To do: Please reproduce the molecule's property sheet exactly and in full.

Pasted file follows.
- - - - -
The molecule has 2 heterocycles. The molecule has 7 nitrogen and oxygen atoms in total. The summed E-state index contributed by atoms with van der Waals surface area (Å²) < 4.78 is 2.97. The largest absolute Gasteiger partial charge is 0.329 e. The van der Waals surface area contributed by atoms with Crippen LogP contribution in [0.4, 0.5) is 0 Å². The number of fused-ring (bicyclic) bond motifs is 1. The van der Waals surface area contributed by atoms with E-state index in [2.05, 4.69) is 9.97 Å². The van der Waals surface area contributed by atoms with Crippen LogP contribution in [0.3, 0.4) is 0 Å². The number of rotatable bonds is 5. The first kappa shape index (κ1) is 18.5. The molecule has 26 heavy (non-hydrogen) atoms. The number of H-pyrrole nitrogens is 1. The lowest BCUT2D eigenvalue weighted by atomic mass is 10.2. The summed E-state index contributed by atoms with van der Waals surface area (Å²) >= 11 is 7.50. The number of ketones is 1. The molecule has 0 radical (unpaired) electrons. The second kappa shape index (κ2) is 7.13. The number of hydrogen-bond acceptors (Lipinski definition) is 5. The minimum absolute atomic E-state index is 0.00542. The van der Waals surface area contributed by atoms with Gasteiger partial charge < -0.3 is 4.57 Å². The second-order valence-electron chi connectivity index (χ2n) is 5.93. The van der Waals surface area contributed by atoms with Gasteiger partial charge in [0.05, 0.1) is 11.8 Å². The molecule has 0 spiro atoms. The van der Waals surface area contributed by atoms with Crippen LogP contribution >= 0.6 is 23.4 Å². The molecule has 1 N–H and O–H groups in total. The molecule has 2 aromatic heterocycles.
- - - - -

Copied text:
The molecule has 2 heterocycles. The molecule has 7 nitrogen and oxygen atoms in total. The summed E-state index contributed by atoms with van der Waals surface area (Å²) < 4.78 is 2.97. The largest absolute Gasteiger partial charge is 0.329 e. The van der Waals surface area contributed by atoms with Crippen LogP contribution in [0.4, 0.5) is 0 Å². The number of fused-ring (bicyclic) bond motifs is 1. The van der Waals surface area contributed by atoms with E-state index in [2.05, 4.69) is 9.97 Å². The van der Waals surface area contributed by atoms with Crippen LogP contribution in [0.3, 0.4) is 0 Å². The number of rotatable bonds is 5. The first kappa shape index (κ1) is 18.5. The molecule has 26 heavy (non-hydrogen) atoms. The number of H-pyrrole nitrogens is 1. The lowest BCUT2D eigenvalue weighted by atomic mass is 10.2. The summed E-state index contributed by atoms with van der Waals surface area (Å²) >= 11 is 7.50. The number of ketones is 1. The molecule has 0 radical (unpaired) electrons. The second kappa shape index (κ2) is 7.13. The number of hydrogen-bond acceptors (Lipinski definition) is 5. The minimum absolute atomic E-state index is 0.00542. The van der Waals surface area contributed by atoms with Gasteiger partial charge < -0.3 is 4.57 Å². The second-order valence-electron chi connectivity index (χ2n) is 5.93. The van der Waals surface area contributed by atoms with Gasteiger partial charge in [0.05, 0.1) is 11.8 Å². The molecule has 0 spiro atoms. The van der Waals surface area contributed by atoms with Crippen LogP contribution >= 0.6 is 23.4 Å². The molecule has 1 N–H and O–H groups in total. The molecule has 2 aromatic heterocycles.